The big news in relation to the COVID-19 pandemic is, of course, the pending approvals and distribution of vaccines. Unfortunately, these vaccines will not immediately stop the spread of the virus. The reality is that it will be much later in 2021 before the vaccines can be administered to a significant majority of the population. Meanwhile, cases and hospitalizations and deaths are on the increase across North America, and we are just at the beginning of the winter season.

What can be done in the interim to limit the spread of COVID-19? Many experts point to the potential of rapid, inexpensive tests, administered twice a week or more on a massive scale, to greatly reduce the rate of infections. For instance, the nominated incoming director of the US Centers for Disease Control (CDC), Dr. Rochelle Walensky, MD, MPH, coauthored a study this summer that points to this approach as the most viable means of safely keeping college campuses open.

Tests that can be administered by the user, sampling saliva and providing results on site within minutes, could be the missing link that allows even asymptomatic carriers of the disease to limit their potential to infect others. One company, Therma Bright, Inc. (TSXV: THRM) is developing just such a test, CoviSafe™. Therma Bright is highly encouraged by its preliminary results showing appropriate accuracy levels, and anticipates sufficient testing to meet Emergency Use Authorization requirements in the next few weeks.

Test, Test, Test

In a recent article in Time magazine, Dr. Michael Mina, MD, PhD lays out the case for a national testing program utilizing “widespread frequent rapid antigen tests to stop the spread of the virus.” Of course, such a program would require the federal government to provide funding and logistical support to ensure the massive production and distribution of these types of tests. Health Canada says that it is now focused on reviewing/approving rapid antigen tests, including those utilizing saliva rather than nasal or throat swabs. This is a step in the right direction, as the country is falling woefully short of its stated goal of testing 200,000 people per day. Testing capacity needs to be at least doubled from what it is now, and participation rates increased even more dramatically, in order to meet that goal. The in-home, pregnancy-style fast antigen tests could provide that sort of boost.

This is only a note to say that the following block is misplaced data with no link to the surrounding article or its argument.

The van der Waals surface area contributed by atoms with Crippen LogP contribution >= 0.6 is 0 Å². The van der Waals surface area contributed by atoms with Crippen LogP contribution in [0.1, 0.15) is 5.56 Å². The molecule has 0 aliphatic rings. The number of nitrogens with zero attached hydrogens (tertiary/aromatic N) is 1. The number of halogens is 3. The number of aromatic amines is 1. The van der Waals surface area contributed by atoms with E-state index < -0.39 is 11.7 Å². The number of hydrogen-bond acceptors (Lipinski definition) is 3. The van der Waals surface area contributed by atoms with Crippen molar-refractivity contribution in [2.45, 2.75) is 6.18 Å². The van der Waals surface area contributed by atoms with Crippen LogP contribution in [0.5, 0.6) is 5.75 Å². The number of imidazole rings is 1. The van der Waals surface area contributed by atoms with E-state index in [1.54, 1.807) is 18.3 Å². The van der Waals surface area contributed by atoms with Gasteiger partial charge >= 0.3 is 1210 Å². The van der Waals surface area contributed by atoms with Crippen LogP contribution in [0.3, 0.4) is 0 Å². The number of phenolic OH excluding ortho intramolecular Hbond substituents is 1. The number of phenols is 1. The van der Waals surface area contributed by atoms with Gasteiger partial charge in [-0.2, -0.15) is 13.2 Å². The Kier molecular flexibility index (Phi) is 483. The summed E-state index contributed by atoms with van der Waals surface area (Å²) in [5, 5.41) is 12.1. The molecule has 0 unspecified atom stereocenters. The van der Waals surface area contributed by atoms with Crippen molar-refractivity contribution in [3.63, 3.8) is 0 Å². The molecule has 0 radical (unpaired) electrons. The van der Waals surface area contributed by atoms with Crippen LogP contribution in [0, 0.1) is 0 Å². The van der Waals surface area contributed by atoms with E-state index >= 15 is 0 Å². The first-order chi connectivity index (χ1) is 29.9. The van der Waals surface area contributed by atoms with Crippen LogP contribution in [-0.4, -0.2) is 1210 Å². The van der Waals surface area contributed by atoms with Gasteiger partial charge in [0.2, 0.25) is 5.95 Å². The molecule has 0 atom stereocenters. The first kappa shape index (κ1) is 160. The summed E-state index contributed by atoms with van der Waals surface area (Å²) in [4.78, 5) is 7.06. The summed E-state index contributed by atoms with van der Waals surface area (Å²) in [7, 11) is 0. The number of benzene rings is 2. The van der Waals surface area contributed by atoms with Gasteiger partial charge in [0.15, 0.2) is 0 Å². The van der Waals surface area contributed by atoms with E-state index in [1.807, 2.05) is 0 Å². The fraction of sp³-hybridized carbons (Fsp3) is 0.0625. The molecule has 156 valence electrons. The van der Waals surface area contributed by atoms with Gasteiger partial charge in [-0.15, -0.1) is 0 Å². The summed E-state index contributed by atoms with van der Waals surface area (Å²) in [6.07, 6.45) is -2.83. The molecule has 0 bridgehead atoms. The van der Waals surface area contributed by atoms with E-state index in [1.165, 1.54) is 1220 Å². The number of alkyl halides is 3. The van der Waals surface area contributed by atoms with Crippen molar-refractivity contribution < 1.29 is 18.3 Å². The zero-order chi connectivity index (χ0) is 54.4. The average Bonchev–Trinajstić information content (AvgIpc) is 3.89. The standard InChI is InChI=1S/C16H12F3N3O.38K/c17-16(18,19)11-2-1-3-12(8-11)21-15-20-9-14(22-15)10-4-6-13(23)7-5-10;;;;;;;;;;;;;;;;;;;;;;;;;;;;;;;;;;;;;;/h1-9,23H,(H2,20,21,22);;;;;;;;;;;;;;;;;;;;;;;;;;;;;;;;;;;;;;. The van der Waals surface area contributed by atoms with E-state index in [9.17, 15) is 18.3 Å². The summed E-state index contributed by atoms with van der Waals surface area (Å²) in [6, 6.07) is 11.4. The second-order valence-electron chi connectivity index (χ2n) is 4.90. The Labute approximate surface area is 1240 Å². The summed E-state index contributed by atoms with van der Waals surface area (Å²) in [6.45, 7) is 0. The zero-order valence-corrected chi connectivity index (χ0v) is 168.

In the US, the government has put nearly all of its eggs in the vaccine basket. Though this nearly singular approach could change with the incoming administration, the reality right now is that testing is falling far short of levels required to slow the spread of COVID-19. The US government announced distribution of 150 million Abbott BinaxNOW™ tests back in August. These tests require administration by a healthcare professional, but do return results in 15 minutes rather than hours or days. A quick perusal of the news yields a story from Maine about how the supply (the state got 400,000 tests earlier this fall) is about to run out due to the lack of federal funds. In Texas they are just now launching a rapid test pilot program for businesses in the state. This federal response does not appear to be an intensive and focused nationwide effort designed to meet the immense scale of the pandemic.

Potential of CoviSafe™

If Therma Bright is right about its testing solution, CoviSafe™ could be just the sort of test that could significantly impact disease rates. The US FDA requires for approval an accuracy rate of 80% when checked against the highly accurate but cumbersome PCR tests currently available. The study noted up top, regarding the safe opening of college campuses, hypothesized that an accuracy rate in the neighborhood of 70% would be effective in keeping infection rates manageable. Timeliness of results and the ability to regularly test without medical supervision are more important than 100% accuracy. CoviSafe™, with its at-home, saliva-based, rapid-results system, is just the sort of test to meet those benchmarks. Feasibility studies have shown CoviSafe™ to have an 80% rate of sensitivity (correctly identifying positive cases) combined with an over 90% rate of specificity (correctly identifying negative results).

Therma Bright has created a 50% owned venture, Torion Biosciences Inc., to spearhead the final testing and commercialization phases of product development. The company anticipates successful completion of testing, adequate to meet Emergency Use Authorization requirements in the US, Canada, and the European Union, very soon. If the company secures EUA, it will likely initially be for testing of symptomatic cases overseen by healthcare providers. Should that occur as anticipated, Therma Bright plans to then move quickly to get the test approved for in-home use for asymptomatic patients as well, looking to give schools, workplaces, events, and citizens the tools they need to conveniently monitor individual health.

CoviSafe™ is the type of test needed at this point in time, and in the future as the potential for other highly infectious pandemics remains high. Of course, the rubber has yet to meet the road as Therma Bright quickly moves through the product development and testing phases. Still, Therma Bright and CoviSafe™ deserve attention while most of the focus is on vaccines that could be months away from providing widespread protection.